Closeup of two pairs of hands, one black and one white.
This piece was written by Cara Valentino, Senior Manager of the Racial Justice and Equity Program and shared with RTI staff. The opinions expressed in this piece are her own.

As Head of RTI's Racial Justice and Equity Program, Cara Valentino wrote the following August message for RTI staff, encouraging us to reflect on our lived experiences with structural and interpersonal bias, and how we can foster a culture of belonging at work and beyond. We invite the Insights audience to join us in the same spirit of reflection.

Last month I was in my garage and got a splinter in my index finger. It was a deep one and hurt quite a bit. I managed to get it out, put some Neosporin and a Band-Aid on it, and continued about my business. But it hurt a lot, and for a few days it was quite sensitive. Working on my laptop was uncomfortable, I couldn’t use that finger to dial my phone due to the Band-Aid. Even ringing the doorbell at a friend’s house later that week was painful. You could say I was suffering.

And while it was painful and occupied my brain space in ways I would rather not have experienced, I didn’t whine about it—the world is not an environment free from suffering or one where we’re always happy. But as the week progressed, I found myself noticing other people’s reactions to my finger. “Oh!  What happened?  What did you do to your finger?” they would ask. Many were very empathetic and told me stories of splinters they or their children had gotten in the past.

Dr. Paul Ekman, a psychologist, explains that there are three different kinds of empathy: cognitive, emotional, and compassionate. Cognitive empathy is when you notice that I have a splinter in my finger. You understand that it means I can’t do my work, ring the doorbell or dial numbers on my phone, because that index finger is something I use for many daily activities. And you understand that it’s difficult for me, but your understanding doesn’t change my suffering.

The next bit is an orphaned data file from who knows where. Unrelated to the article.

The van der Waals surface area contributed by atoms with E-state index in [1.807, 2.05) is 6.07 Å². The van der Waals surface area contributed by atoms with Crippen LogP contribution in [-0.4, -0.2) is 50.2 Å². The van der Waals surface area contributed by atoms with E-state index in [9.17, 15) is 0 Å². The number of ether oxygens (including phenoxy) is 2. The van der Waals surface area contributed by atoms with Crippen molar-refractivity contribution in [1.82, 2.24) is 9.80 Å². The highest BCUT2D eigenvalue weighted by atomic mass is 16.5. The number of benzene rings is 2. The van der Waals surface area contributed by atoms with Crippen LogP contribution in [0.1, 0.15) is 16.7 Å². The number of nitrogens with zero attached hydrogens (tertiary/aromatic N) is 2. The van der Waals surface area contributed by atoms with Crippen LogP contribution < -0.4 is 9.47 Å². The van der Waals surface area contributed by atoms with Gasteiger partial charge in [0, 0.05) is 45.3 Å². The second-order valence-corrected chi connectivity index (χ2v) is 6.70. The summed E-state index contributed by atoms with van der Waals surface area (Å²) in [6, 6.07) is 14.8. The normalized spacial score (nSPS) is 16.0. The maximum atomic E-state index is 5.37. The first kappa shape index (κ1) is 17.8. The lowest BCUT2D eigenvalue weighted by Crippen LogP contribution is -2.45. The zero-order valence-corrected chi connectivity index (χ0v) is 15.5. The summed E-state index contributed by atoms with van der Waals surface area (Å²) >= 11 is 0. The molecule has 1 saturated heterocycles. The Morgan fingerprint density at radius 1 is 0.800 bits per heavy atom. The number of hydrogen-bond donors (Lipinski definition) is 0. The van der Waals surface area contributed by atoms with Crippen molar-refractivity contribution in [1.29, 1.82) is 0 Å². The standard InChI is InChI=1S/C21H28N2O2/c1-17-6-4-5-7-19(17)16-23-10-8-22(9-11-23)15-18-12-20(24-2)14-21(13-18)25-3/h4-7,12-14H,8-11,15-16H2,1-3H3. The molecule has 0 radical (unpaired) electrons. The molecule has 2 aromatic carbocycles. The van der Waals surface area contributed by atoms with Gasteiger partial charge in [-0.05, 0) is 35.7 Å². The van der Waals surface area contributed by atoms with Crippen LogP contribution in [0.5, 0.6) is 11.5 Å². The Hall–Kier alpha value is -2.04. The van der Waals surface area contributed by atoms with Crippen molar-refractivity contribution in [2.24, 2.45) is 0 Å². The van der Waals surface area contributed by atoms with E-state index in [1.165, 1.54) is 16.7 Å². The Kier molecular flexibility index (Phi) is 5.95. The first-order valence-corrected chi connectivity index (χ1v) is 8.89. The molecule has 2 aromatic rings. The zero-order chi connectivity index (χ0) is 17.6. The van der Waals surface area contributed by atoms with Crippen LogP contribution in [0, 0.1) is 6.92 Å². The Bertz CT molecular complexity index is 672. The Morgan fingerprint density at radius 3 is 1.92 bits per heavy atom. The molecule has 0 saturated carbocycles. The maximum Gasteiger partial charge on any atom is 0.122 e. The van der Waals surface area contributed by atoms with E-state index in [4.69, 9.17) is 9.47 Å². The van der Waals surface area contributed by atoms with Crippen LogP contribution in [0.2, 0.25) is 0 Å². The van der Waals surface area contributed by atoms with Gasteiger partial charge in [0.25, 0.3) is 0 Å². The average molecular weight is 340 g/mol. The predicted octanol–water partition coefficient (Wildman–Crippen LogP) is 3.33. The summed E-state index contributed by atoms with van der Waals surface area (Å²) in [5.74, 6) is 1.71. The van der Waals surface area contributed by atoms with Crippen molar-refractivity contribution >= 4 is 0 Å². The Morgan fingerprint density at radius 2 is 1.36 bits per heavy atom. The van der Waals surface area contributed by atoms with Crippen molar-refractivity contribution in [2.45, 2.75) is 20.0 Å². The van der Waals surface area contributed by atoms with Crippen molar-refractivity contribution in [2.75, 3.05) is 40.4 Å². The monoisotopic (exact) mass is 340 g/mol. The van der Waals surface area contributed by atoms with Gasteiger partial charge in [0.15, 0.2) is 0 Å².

Emotional empathy allows us to take a deeper look at what it must be like for me to have that splinter so deeply in my finger, that it causes physical and emotional pain. From this place you might imagine, “What would that be like for me if I couldn’t use my finger to get my work done…that could have a lot of consequences.”  But still, your emotional empathy doesn’t change my suffering.

Compassionate empathy is when we are so moved by that suffering that we want to help. You realize you would never want to suffer like that because it would be intolerable. You realize how easy it is to take pain-free fingers for granted. And because you would refuse to endure a condition that was so easily solved, you couldn’t possibly allow me to suffer like that. That’s when you’d reach for the alcohol and the tweezers. You’d sanitize my finger, pull out the splinter, coat it with antibiotic ointment and add a protective covering or bandage.

Cognitive and emotional empathy are the precursors that move us towards compassionate empathy, and when it comes to racial justice and equity in the workplace, we desperately need more compassionate empathy.